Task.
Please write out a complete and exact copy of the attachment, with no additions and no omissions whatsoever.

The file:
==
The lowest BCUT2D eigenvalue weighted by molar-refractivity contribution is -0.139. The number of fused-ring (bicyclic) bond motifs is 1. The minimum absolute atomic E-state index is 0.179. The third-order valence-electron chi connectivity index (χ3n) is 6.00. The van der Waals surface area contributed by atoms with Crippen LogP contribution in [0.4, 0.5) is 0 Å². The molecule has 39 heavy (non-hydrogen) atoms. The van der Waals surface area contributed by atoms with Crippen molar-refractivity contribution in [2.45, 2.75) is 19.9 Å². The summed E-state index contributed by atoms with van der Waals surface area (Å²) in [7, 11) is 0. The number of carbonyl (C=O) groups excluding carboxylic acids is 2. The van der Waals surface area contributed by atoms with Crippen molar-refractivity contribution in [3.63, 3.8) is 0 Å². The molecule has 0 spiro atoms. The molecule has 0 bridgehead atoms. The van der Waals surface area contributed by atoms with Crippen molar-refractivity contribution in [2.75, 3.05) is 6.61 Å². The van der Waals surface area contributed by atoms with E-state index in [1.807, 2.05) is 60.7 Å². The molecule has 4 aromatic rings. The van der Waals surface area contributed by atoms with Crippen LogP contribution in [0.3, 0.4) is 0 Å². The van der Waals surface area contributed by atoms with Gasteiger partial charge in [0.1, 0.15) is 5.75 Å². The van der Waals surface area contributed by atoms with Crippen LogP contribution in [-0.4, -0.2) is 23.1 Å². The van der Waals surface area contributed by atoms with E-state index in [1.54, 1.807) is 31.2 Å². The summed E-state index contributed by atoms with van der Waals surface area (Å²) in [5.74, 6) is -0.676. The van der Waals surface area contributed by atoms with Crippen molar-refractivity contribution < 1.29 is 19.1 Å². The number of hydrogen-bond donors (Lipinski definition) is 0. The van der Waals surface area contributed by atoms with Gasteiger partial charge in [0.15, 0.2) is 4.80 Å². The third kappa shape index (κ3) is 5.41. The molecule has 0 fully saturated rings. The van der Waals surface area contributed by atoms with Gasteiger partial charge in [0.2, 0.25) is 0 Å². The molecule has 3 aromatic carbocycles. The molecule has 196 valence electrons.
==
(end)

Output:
The lowest BCUT2D eigenvalue weighted by molar-refractivity contribution is -0.139. The number of fused-ring (bicyclic) bond motifs is 1. The minimum absolute atomic E-state index is 0.179. The third-order valence-electron chi connectivity index (χ3n) is 6.00. The van der Waals surface area contributed by atoms with Crippen LogP contribution in [0.4, 0.5) is 0 Å². The molecule has 39 heavy (non-hydrogen) atoms. The van der Waals surface area contributed by atoms with Crippen molar-refractivity contribution in [2.45, 2.75) is 19.9 Å². The summed E-state index contributed by atoms with van der Waals surface area (Å²) in [7, 11) is 0. The number of carbonyl (C=O) groups excluding carboxylic acids is 2. The van der Waals surface area contributed by atoms with Crippen molar-refractivity contribution in [3.63, 3.8) is 0 Å². The molecule has 0 spiro atoms. The molecule has 0 bridgehead atoms. The van der Waals surface area contributed by atoms with Crippen molar-refractivity contribution in [2.75, 3.05) is 6.61 Å². The van der Waals surface area contributed by atoms with E-state index in [1.807, 2.05) is 60.7 Å². The molecule has 4 aromatic rings. The van der Waals surface area contributed by atoms with Crippen LogP contribution in [0.3, 0.4) is 0 Å². The van der Waals surface area contributed by atoms with Gasteiger partial charge in [0.1, 0.15) is 5.75 Å². The van der Waals surface area contributed by atoms with Crippen LogP contribution in [-0.4, -0.2) is 23.1 Å². The van der Waals surface area contributed by atoms with E-state index in [1.54, 1.807) is 31.2 Å². The summed E-state index contributed by atoms with van der Waals surface area (Å²) in [5.74, 6) is -0.676. The van der Waals surface area contributed by atoms with Crippen molar-refractivity contribution < 1.29 is 19.1 Å². The number of hydrogen-bond donors (Lipinski definition) is 0. The van der Waals surface area contributed by atoms with Gasteiger partial charge in [0.15, 0.2) is 4.80 Å². The third kappa shape index (κ3) is 5.41. The molecule has 0 fully saturated rings. The van der Waals surface area contributed by atoms with Gasteiger partial charge in [0.2, 0.25) is 0 Å². The molecule has 3 aromatic carbocycles. The molecule has 196 valence electrons.